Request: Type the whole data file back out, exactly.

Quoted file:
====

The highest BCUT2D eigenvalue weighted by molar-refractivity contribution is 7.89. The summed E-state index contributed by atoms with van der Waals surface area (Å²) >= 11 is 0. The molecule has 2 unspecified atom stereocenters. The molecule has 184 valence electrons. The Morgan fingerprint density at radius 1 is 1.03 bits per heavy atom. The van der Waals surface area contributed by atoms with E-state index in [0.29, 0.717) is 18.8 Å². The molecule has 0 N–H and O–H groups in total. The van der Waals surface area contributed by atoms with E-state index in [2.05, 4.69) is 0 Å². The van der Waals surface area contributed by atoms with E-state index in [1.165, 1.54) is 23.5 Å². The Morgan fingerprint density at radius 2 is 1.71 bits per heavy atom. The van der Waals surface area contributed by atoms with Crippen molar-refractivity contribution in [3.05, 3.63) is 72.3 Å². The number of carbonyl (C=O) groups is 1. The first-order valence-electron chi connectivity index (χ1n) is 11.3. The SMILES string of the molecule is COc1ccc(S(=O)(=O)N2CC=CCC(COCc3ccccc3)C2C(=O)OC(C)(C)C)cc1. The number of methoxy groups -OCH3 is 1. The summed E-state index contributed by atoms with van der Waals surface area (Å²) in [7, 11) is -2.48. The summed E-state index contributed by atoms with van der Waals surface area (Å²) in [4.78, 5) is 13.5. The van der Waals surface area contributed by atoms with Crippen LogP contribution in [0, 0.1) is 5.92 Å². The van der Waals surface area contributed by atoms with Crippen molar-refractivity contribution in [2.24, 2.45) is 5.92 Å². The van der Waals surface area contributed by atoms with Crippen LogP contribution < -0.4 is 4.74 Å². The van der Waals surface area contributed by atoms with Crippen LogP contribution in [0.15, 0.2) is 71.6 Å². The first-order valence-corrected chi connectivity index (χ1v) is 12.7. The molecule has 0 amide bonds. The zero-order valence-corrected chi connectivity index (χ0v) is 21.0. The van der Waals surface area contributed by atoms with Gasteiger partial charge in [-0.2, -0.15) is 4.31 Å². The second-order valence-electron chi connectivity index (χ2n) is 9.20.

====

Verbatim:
The highest BCUT2D eigenvalue weighted by molar-refractivity contribution is 7.89. The summed E-state index contributed by atoms with van der Waals surface area (Å²) >= 11 is 0. The molecule has 2 unspecified atom stereocenters. The molecule has 184 valence electrons. The Morgan fingerprint density at radius 1 is 1.03 bits per heavy atom. The van der Waals surface area contributed by atoms with E-state index in [0.29, 0.717) is 18.8 Å². The molecule has 0 N–H and O–H groups in total. The van der Waals surface area contributed by atoms with E-state index in [2.05, 4.69) is 0 Å². The van der Waals surface area contributed by atoms with E-state index in [1.165, 1.54) is 23.5 Å². The Morgan fingerprint density at radius 2 is 1.71 bits per heavy atom. The van der Waals surface area contributed by atoms with Crippen molar-refractivity contribution in [3.05, 3.63) is 72.3 Å². The number of carbonyl (C=O) groups is 1. The first-order valence-electron chi connectivity index (χ1n) is 11.3. The SMILES string of the molecule is COc1ccc(S(=O)(=O)N2CC=CCC(COCc3ccccc3)C2C(=O)OC(C)(C)C)cc1. The number of methoxy groups -OCH3 is 1. The summed E-state index contributed by atoms with van der Waals surface area (Å²) in [7, 11) is -2.48. The summed E-state index contributed by atoms with van der Waals surface area (Å²) in [4.78, 5) is 13.5. The van der Waals surface area contributed by atoms with Crippen LogP contribution in [0, 0.1) is 5.92 Å². The van der Waals surface area contributed by atoms with Crippen molar-refractivity contribution in [2.24, 2.45) is 5.92 Å². The van der Waals surface area contributed by atoms with Crippen LogP contribution < -0.4 is 4.74 Å². The van der Waals surface area contributed by atoms with Crippen LogP contribution in [0.15, 0.2) is 71.6 Å². The first-order valence-corrected chi connectivity index (χ1v) is 12.7. The molecule has 0 amide bonds. The zero-order valence-corrected chi connectivity index (χ0v) is 21.0. The van der Waals surface area contributed by atoms with Gasteiger partial charge in [-0.2, -0.15) is 4.31 Å². The second-order valence-electron chi connectivity index (χ2n) is 9.20.